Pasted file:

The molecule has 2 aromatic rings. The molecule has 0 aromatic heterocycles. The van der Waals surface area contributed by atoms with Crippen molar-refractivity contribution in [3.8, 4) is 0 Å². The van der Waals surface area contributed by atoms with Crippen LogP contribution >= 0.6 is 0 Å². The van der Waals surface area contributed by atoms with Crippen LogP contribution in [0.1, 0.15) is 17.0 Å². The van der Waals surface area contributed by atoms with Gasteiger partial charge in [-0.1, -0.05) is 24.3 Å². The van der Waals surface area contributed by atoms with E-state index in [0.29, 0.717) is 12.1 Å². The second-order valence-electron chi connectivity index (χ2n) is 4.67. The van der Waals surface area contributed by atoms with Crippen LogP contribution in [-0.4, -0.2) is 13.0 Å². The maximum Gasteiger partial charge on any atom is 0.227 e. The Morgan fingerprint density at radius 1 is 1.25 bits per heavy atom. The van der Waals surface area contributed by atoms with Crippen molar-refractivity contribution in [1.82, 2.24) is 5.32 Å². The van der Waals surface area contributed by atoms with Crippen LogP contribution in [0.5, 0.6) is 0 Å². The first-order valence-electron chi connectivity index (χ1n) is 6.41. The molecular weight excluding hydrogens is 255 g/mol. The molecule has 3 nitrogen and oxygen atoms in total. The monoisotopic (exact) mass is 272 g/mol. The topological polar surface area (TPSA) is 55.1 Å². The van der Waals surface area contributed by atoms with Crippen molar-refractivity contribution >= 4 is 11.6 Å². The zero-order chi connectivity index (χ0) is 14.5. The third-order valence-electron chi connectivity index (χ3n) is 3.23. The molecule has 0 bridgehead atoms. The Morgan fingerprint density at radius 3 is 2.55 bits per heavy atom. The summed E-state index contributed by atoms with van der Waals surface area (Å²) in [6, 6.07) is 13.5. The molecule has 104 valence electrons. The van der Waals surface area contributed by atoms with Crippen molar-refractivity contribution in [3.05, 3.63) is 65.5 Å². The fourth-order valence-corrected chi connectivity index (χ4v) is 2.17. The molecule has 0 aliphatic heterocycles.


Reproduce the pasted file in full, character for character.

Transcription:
The molecule has 2 aromatic rings. The molecule has 0 aromatic heterocycles. The van der Waals surface area contributed by atoms with Crippen molar-refractivity contribution in [3.8, 4) is 0 Å². The van der Waals surface area contributed by atoms with Crippen LogP contribution >= 0.6 is 0 Å². The van der Waals surface area contributed by atoms with Crippen LogP contribution in [0.1, 0.15) is 17.0 Å². The van der Waals surface area contributed by atoms with Gasteiger partial charge in [-0.1, -0.05) is 24.3 Å². The van der Waals surface area contributed by atoms with E-state index in [0.29, 0.717) is 12.1 Å². The second-order valence-electron chi connectivity index (χ2n) is 4.67. The van der Waals surface area contributed by atoms with Crippen LogP contribution in [-0.4, -0.2) is 13.0 Å². The maximum Gasteiger partial charge on any atom is 0.227 e. The Morgan fingerprint density at radius 1 is 1.25 bits per heavy atom. The van der Waals surface area contributed by atoms with Crippen molar-refractivity contribution in [1.82, 2.24) is 5.32 Å². The van der Waals surface area contributed by atoms with Crippen LogP contribution in [0.5, 0.6) is 0 Å². The first-order valence-electron chi connectivity index (χ1n) is 6.41. The molecular weight excluding hydrogens is 255 g/mol. The molecule has 3 nitrogen and oxygen atoms in total. The monoisotopic (exact) mass is 272 g/mol. The topological polar surface area (TPSA) is 55.1 Å². The van der Waals surface area contributed by atoms with Crippen molar-refractivity contribution >= 4 is 11.6 Å². The zero-order chi connectivity index (χ0) is 14.5. The third-order valence-electron chi connectivity index (χ3n) is 3.23. The molecule has 0 bridgehead atoms. The Morgan fingerprint density at radius 3 is 2.55 bits per heavy atom. The summed E-state index contributed by atoms with van der Waals surface area (Å²) in [6, 6.07) is 13.5. The molecule has 104 valence electrons. The van der Waals surface area contributed by atoms with Crippen molar-refractivity contribution in [3.05, 3.63) is 65.5 Å². The fourth-order valence-corrected chi connectivity index (χ4v) is 2.17. The molecule has 0 aliphatic heterocycles.